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What's the difference of the following String s1, s2, s3, and s3:

class A {
String s1;
String s2 = null;
String s3 = "";
String s4 = new String();
...
}

I have checked the memory allocation by class A1 contains s1, class A2 contains s2, and so on. I found that they consumes memory differently. While s4 style consumes more memory than s3 is quite understandable. But s2 (set to null explicitly) and s1 (rely on smart compiler to set to the default value) are different too! s2 consumes 0 memory, while s1 consumes some non-zero memory. Why? Everyone says s1 and s2 are the same.

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4  
For your last observation, you can use "abc".equals(s4) to avoid the null check. –  Marcelo May 26 '11 at 22:47
2  
This is a community for questions, that hopefully get answered. This looks more like a blog entry, for which you should run your own blog instead of littering here... And by the way, for the five other questions you asked, you haven't marked a single answer as the answer to your question, and you haven't answered a single question from someone else. Contributing much? –  Tomas Lycken May 26 '11 at 22:59
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closed as not a real question by Vivin Paliath, Matt Ball, Jonathon Faust, Tomas Lycken, Tony the Pony May 26 '11 at 23:00

It's difficult to tell what is being asked here. This question is ambiguous, vague, incomplete, overly broad, or rhetorical and cannot be reasonably answered in its current form. For help clarifying this question so that it can be reopened, visit the help center.If this question can be reworded to fit the rules in the help center, please edit the question.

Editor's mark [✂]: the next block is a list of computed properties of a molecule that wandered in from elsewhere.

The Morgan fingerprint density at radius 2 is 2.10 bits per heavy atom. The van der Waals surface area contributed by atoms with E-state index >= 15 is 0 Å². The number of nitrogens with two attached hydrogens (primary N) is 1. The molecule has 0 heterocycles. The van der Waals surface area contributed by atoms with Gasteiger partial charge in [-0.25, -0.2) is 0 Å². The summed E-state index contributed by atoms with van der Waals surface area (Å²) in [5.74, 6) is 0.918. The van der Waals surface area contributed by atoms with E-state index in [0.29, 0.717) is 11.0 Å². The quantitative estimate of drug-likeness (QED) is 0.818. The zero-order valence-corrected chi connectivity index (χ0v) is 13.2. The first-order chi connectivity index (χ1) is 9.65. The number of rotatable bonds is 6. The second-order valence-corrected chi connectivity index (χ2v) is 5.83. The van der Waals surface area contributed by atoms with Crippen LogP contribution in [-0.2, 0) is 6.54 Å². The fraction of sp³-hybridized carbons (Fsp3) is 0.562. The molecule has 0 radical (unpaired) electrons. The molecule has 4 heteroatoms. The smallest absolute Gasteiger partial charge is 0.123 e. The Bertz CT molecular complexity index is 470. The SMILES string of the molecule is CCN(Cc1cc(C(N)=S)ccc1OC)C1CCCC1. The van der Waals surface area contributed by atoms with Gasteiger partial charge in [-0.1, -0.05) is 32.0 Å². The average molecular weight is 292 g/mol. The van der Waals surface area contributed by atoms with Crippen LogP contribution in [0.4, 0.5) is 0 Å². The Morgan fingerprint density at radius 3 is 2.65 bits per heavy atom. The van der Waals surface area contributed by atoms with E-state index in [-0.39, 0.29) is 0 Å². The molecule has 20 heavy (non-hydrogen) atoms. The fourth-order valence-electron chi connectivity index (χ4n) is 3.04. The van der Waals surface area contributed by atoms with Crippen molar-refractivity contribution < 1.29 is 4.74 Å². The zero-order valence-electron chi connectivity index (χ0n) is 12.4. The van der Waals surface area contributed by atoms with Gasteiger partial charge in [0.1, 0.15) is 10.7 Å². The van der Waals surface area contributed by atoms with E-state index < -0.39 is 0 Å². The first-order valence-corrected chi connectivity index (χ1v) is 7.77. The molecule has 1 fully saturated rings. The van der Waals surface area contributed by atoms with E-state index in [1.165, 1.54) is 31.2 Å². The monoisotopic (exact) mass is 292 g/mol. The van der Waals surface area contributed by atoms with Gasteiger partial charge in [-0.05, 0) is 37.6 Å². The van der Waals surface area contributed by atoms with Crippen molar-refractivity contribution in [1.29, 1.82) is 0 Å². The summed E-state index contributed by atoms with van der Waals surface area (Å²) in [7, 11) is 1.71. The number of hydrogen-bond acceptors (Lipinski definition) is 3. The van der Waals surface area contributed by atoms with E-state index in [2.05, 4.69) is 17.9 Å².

1 Answer

Let's see.

String s1;

Declares a new String variable, but does not initializes it. If this is a instance variable, it will be initialized to null, if it is a local variable, the compiler makes sure it is assigned at least once before each use.

String s2 = null;

Declares a new String variable, and initializes it with null. For an instance variable this is equivalent to the case before (but human readers don't have to memorize the default value).

String s3 = "";

Declares a new String variable, and initializes it with the canonical empty string. All such variables will contain (e.g. point to) the same String object.

String s4 = new String();

Declares a new String variable, and initializes it with a new empty string. This is a new object, not identical to any object which existed before. Doing this is almost never a good idea - for all real uses the s3 case is equivalent, and this uses more memory. If you rely on having different String objects (with same content), you are doing something wrong. (I think even the existence of this constructor is wrong.)


In general, instance variables should either get suitable values in the constructor (then you don't need to initialize them before), or default values if such values are acceptable for the usage of the object. Then it may be sensible to use s2 or s3 (but most often s2, I think).

For local variables, it often is useful not to initialize them, or initialize them right away with the value it really should have, instead of a dummy value like "" or null. Then the s1 variant will be more sensible.

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